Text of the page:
Aaron Nola Is Flashing His Old Form Again

After a troubling 2016 campaign, the Phillies' young right-hander is once again performing like a top-of-the-rotation arm.

When a young pitcher suddenly forgets how to throw a baseball, it's disturbing. You have a hurler who is humming along, start after start, sometimes over the course of multiple seasons, before he loses his location, movement, control, and velocity. It's obviously a cause for concern.

Sometimes, injuries are to blame. Sometimes, it just goes away on its own, and no one is sure if it's ever going to come back.

For Philadelphia Phillies righty Aaron Nola, there was a little of both last year, as the right-hander stumbled to a 4.78 ERA in 20 starts before missing the last two months of the season with an injury to his pitching elbow. Luckily, the ailment wasn't serious enough for him to need surgery, but it did raise red flags coming into 2017.

And for the first couple months of this season, the question marks surrounding Nola didn't go away. In his first three starts, he had a 4.50 ERA and opponents were batting .317 against him. He then went on the disabled list for about a month with back stiffness and upon returning, he still wasn't sharp, posting a 5.63 ERA in his next three starts to finish off May.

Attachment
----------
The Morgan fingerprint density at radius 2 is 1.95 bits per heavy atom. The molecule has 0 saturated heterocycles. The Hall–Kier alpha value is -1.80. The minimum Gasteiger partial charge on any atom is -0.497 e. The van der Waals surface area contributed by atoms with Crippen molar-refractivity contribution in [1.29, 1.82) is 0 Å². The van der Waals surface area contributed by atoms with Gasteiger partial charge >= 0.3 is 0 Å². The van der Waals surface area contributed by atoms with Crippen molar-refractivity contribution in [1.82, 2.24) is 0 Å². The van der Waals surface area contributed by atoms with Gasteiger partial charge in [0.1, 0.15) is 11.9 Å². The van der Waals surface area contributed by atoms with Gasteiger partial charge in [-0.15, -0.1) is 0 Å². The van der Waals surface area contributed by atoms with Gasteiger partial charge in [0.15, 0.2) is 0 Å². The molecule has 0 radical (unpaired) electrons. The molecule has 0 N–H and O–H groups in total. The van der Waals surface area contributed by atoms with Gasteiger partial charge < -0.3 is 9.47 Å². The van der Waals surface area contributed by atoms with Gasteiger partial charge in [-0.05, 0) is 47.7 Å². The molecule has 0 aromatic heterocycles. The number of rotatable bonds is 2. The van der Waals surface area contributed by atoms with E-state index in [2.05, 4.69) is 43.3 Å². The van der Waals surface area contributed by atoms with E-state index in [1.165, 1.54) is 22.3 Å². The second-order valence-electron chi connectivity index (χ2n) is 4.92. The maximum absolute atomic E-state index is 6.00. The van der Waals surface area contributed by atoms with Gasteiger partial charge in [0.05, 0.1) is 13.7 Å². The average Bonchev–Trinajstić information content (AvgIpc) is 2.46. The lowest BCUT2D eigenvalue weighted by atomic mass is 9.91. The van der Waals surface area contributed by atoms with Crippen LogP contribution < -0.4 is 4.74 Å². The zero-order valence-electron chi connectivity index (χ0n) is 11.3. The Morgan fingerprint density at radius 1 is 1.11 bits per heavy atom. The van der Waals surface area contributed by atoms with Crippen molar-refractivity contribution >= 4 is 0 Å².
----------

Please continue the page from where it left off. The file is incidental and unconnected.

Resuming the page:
But June has been a different story. Nola's good stuff has returned, as evidenced by his performance against the Seattle Mariners on Tuesday in which he went seven innings and gave up two runs on five hits with four walks and nine strikeouts. After a three-inning start on May 31 that pushed his ERA up to a season-high 5.06, he has since lowered it to 4.13 in his last five outings.

In June, Nola has a 3.24 ERA in five starts, with 35 strikeouts and 11 walks in 33 1/2 innings. Over his last two starts, he's lowered his ERA by half a run. He has 17 strikeouts in his last 14 1/3 innings and, most importantly, his stuff has looked like this.

When Nola is on, his two-seamer darts back across the inside part of the plate against left-handers and catches the back-door against righties, and his curveball and changeup are plus pitches, as well. This is the Nola that everyone saw in his first 12 starts last season, when he put up a 2.65 ERA and 0.99 WHIP. Opponents batted just .209 against him over that stretch.

And then, suddenly, his stuff disappeared. He couldn't get anyone out. In his last eight starts of 2016, he had an ERA of 9.82 with a WHIP of 2.06 and an opponents' batting average against of .355. He then went on the shelf with his elbow issues.

Worries about his health have certainly eased. He threw 114 pitches on Tuesday, the most he's ever thrown in any start, and his nine punchouts against the Mariners tied his career high. But the durability concerns won't completely go away until he finishes the season totally healthy.

All signs point to him being a reliable starting pitcher for the rest of 2017, which is great news for fantasy owners who have him stashed on their benches. And it's also a welcome sight for the Phillies, who haven't seen much go right in a starting rotation that was supposed to be the strength of their team.

Jerad Eickhoff (4.93 ERA) and Vincent Velasquez (5.58 ERA) are both on the disabled list and have underperformed when healthy. When Nola is on his game, he is a bonafide No. 2 starter who can flash ace-type stuff, something the Phils and fantasy owners want to see continue through the rest of the season.